I’m writing this a little bit earlier this year for a reason, which I’ll explain at the end. Here are my early thoughts on what the 2025 draft looks like a year out.

It’s not as bad at quarterback as people are saying

What the class doesn’t have is a physical phenom right at the top, or a cluster of big names we’ve been waiting to become draft eligible. There are, however, some very interesting players to study over the summer.

I would highly recommend checking out Max Brosmer, who recently transferred from New Hampshire to Minnesota. He caught the eye studying Dylan Laube for this draft class and he has an eye-catching skill-set. His release is quick and compact and he has an easy flick of the wrist to generate velocity downfield. He’s very good at looking off defenders to throw into layered areas. His accuracy on medium-to-long range throws is good and he’s a decent athlete. Clearly we need to see him take on superior opponents in the BIG-10 next year but Brosmer is extremely interesting and someone who could generate a growing buzz.

Riley Leonard showed a lot of positive traits at Duke, including the ability to drag his team into competitive games. He had a knack of making big conversions to extend drives and he played a vital role in a win against Clemson and a near-win against Notre Dame. He has great size, athleticism, a decent arm and he’s very competitive. He can make plays as a thrower and runner. As a passer he requires more polish and he needs to improve his consistency and accuracy. At Notre Dame, he should have the kind of supporting cast to take the next step.

Quinn Ewers is going to experience a very interesting next 12 months. I like Ewers and think he deserves more positive attention. His release is beautiful and quick, he has a rare ability to produce loft, velocity and accuracy on deep throws. I really like some of the layered, technical throws he’s shown in big moments (see: Alabama road win). I watched his performance vs Washington twice and in isolation, he played very well. He has too many mental errors that still produce turnovers — but his natural talent is clear for all to see. The problem he has is momentum is already trending towards Arch Manning online and you wonder what’ll happen if he doesn’t come flying out of the traps. He’s lost two good receivers and Texas’ defense has lost some other key parts. I think he’s the kind of player John Schneider will be fond of and he’s one to keep an eye on this year.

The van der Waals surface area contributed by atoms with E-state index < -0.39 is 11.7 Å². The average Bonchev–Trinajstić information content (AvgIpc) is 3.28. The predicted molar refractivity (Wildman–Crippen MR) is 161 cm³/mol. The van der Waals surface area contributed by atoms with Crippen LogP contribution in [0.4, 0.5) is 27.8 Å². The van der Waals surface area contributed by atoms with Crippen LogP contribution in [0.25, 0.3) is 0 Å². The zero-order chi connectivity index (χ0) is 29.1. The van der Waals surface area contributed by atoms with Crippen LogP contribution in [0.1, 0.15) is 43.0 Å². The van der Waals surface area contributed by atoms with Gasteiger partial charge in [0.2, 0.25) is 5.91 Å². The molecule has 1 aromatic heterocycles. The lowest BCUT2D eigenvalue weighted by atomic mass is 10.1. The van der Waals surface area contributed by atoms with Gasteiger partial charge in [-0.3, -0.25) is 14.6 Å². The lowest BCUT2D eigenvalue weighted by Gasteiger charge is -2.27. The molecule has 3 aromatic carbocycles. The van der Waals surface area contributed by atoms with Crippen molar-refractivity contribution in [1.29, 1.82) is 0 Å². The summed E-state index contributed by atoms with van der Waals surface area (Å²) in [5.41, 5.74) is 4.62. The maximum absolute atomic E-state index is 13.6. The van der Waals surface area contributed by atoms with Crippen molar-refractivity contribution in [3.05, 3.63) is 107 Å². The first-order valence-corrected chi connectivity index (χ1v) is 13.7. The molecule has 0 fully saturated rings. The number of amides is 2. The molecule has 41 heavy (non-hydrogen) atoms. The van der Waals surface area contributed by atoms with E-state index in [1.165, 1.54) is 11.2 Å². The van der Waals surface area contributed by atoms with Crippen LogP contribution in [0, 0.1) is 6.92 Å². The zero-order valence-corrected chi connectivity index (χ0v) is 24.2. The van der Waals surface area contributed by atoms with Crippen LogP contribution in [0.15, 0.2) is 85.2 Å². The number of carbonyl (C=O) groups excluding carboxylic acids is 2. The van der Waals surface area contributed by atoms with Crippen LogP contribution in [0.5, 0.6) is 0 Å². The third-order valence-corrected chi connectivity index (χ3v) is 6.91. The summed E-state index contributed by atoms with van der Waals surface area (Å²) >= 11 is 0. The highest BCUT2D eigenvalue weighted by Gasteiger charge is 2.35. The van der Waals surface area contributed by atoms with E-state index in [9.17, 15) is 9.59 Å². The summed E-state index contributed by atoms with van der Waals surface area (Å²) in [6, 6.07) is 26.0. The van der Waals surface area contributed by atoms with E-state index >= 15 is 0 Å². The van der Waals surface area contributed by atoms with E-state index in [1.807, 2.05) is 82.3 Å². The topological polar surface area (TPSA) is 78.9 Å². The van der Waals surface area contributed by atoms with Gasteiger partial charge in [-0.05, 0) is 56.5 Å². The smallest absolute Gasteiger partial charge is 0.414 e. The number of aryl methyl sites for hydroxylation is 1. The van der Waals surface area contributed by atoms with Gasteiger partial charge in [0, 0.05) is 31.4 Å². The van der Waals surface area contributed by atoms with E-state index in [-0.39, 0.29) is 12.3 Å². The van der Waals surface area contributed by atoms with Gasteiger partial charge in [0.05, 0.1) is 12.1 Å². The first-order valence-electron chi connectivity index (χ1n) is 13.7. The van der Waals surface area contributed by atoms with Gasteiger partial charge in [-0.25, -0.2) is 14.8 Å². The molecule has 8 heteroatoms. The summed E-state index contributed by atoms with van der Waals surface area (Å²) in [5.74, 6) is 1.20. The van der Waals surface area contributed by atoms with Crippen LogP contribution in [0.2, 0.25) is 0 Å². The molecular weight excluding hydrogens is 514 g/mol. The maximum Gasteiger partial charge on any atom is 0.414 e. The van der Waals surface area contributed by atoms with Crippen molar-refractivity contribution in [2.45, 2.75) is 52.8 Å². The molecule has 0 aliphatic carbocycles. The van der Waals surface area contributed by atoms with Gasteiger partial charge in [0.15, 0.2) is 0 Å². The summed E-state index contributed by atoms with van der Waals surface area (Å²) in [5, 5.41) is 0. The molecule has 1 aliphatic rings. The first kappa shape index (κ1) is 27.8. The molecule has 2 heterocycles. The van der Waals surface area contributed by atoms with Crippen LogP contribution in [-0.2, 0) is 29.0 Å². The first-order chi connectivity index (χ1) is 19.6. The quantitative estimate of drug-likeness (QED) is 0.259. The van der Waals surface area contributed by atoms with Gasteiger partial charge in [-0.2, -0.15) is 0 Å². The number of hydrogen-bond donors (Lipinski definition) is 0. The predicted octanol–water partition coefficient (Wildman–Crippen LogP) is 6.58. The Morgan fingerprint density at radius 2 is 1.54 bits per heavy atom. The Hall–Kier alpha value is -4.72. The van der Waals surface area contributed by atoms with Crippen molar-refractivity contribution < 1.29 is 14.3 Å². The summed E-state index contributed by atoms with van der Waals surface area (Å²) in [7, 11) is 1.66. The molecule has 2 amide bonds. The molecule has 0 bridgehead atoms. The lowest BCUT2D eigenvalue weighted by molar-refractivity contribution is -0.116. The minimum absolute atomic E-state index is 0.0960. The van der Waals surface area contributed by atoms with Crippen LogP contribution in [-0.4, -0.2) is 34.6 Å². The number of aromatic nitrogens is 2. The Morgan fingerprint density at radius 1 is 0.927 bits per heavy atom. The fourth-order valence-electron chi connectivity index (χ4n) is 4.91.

There are others to mention too. Shedeur Sanders will be near the top of many early mock drafts and he is remarkably talented. I’m just not sure whether Colorado are good enough to enable him to stay healthy and deliver on his potential in college football. Plus, his dad seems determined to be a headache as he approaches the league. Carson Beck lacks some of the big, eye-catching physical tools but his play really came on last year and he’ll have a chance to elevate his stock further in 2024. Missouri’s Brady Cook is flying under the radar and while he too lacks the big, physical tools — he does everything well and has shown to be a playmaker. He also has the benefit of throwing to college football’s top receiver in Luther Burden.

Some big names transferred to try and improve their stock, including Tyler Van Dyke swapping Miami and Mario Cristobal for Wisconsin and Luke Fickell. It’s a great switch and could salvage his career. Will Howard has gone to Ohio State from Kansas State and with the Buckeye’s bringing back so many players from last year — he could have a big season. Cam Ward has gone to Miami, Will Rogers to Washington, Grayson McCall to NC State, DJ Uiagalelei to Florida State and KJ Jefferson to UCF.

In terms of underclassmen, I can’t say I was ever that excited watching Penn State’s Drew Allar in 2023 but he has great size, is a former five-star recruit and hopefully the offense he plays in won’t hold him back. It helps they were able to poach talented receiver Julian Fleming from Ohio State. Jalen Milroe has a chance to work with Kalen DeBoer at Alabama and that could do wonders for his stock.

There are always players who emerge, too.

There’s nearly always a reason why runs on quarterbacks happen. I don’t think it’s a coincidence that we saw six taken in the top-12 in the 2024 draft — I do think it reflects on how teams view the future. Just as I think teams looked at the poor standard of the 2022 group and decided to wait, knowing better players were coming. The 2025 quarterback class will not generate much excitement this summer — but there’s a bit more to it than the media are suggesting.